RAM: Kingston HyperX Predator 8GB DDR4 3000Mhz
Cooler: Cooler Master MasterLiquid Pro 280
Graphics Card: Gigabyte GTX 1050 Ti G1 Gaming 4GB OC
Storage: ADATA XPG SX950 240GB SSD
Power Supply: Cooler Master MasterWatt Lite 700
OS: Windows 10 Pro 64-bit

Firstly, the CPU is kept at stock speeds with boost enabled and temperatures are measured both at idle and at full load. Then we overclock our Intel i7 7700K to 4.8Ghz at 1.35v which by now everyone knows is a frequency where this chip tends to get real hot at, the same process as that for the stock speed testing is repeated. Temperature is measured using HW monitor with an average being taken of the temperatures recorded on all four cores. MSI Kombuster utility is what I prefer to stress test the CPU at all eight threads, I run it for a good 15 minutes before recording the temperatures since by then the temperatures reach a saturation point.
Secondly, the pump is plugged directly into the CPU Fan header while the fans on the other fan headers of the motherboard. Fan profile was kept at default from the BIOS itself to rule out any discrepancy whatsoever.
The readings would be shown in delta temperature that is after subtracting the ambient temperature of the room while noise levels are recorded from a distance of three feet from the cooler which is a reasonable and practical distance for such tests.

Temperature wise we can see that the Cooler Master MasterLiquid Pro 280 does a decent job for a 280mm AIO cooler both at stock and overclocked frequencies. Considering my ambient temperature is high and the fan profiles are set to default I'm sure if you set the fan speeds to full or to performance in a cooler environment the results would be even better.

The cooler is a bit noisy I'd say when the system is under full load but at idle state the units is barely audible. The noise produced by the MasterLiquid Pro 280 is almost identical to that of the Corsair H100i GTX even though the unit is bigger in size this is mainly because of the large amount of rubberized damping material used on the fans and the gasket on the radiator so I'm happy to see that the extra effort with the gasket paid off.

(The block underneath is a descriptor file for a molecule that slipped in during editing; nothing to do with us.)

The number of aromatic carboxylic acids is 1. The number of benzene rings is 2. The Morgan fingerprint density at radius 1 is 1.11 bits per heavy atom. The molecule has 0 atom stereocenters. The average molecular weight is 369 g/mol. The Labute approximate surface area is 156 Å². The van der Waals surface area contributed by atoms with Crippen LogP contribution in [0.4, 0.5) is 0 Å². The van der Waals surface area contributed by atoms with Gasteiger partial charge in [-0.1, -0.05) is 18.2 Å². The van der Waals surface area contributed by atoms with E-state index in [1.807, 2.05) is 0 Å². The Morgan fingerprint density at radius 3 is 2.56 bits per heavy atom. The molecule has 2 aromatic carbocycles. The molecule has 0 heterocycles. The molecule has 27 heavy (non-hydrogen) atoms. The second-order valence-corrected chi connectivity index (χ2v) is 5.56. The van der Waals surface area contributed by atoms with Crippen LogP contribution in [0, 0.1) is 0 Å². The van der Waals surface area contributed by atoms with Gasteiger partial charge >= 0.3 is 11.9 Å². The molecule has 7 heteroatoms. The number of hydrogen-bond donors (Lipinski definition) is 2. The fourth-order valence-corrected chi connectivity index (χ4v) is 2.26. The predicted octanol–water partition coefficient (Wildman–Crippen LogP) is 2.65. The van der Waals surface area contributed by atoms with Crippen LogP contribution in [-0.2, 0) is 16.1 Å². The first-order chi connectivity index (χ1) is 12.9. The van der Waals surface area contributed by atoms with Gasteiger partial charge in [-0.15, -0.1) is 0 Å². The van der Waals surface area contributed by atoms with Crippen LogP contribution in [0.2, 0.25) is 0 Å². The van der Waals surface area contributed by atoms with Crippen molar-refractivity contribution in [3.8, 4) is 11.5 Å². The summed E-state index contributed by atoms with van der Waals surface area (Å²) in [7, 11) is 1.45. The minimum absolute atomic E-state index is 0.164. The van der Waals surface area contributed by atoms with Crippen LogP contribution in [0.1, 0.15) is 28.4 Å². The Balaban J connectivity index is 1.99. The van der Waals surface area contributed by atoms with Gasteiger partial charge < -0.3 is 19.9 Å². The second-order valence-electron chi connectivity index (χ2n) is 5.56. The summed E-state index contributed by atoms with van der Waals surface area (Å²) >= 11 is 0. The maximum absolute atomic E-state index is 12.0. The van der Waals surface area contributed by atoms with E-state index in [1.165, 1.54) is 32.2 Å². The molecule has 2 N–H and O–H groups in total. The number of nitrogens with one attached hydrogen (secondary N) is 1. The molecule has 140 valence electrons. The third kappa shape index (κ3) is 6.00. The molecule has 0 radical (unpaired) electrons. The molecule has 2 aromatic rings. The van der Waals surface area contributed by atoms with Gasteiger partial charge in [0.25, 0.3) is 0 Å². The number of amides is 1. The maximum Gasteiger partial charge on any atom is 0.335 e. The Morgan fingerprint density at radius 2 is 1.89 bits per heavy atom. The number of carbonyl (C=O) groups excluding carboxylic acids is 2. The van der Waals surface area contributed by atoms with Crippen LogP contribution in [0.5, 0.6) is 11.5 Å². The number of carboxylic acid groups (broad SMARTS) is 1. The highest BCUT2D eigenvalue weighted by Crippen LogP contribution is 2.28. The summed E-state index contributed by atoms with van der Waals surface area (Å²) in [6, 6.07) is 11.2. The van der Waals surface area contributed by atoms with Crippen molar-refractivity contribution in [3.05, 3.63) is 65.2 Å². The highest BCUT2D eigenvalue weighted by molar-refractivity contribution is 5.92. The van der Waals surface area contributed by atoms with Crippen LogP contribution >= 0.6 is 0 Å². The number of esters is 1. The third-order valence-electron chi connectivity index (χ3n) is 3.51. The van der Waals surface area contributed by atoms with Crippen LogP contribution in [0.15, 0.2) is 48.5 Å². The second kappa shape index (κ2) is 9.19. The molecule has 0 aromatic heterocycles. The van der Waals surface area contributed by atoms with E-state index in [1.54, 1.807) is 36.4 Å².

My Verdict

I've not been a fan of Cooler Master AIO coolers for one reason or the other but that was till I got my hands on the MasterLiquid Pro 280! Cooler Master has almost made everything perfect about this cooler with only a few minor cons which are easily outweighed by the pros that it has to offer.
The radiator, pump and tubing is all solid in build and look elegant from every possible corner with no unnecessary RGB nonsense! Cooling performance at silent mode is really good for a cooler of this category, nothing revolutionary though, with leaving enough room for users to turn the knob up to maximum speed to cool their systems down further on. I loved the rubber gasket as it indeed reduces vibrations even though it poses a little issue during installations but its worth it for what it offers in return. The blue LED is subtle and bright enough to impart a sense of style to the cooler but I would've loved to be able to see the coolant flowing through the transparent glass, something that I would advice Cooler Master to try introducing in future.
All in all the Cooler Master MasterLiquid Pro 280 is a step in the right direction and would appeal to enthusiasts and gamers alike with enough elegance to woo in some modders aswell who want something different from the usual and boring AIOs.
I give it a 8/10 earning our Gold Award!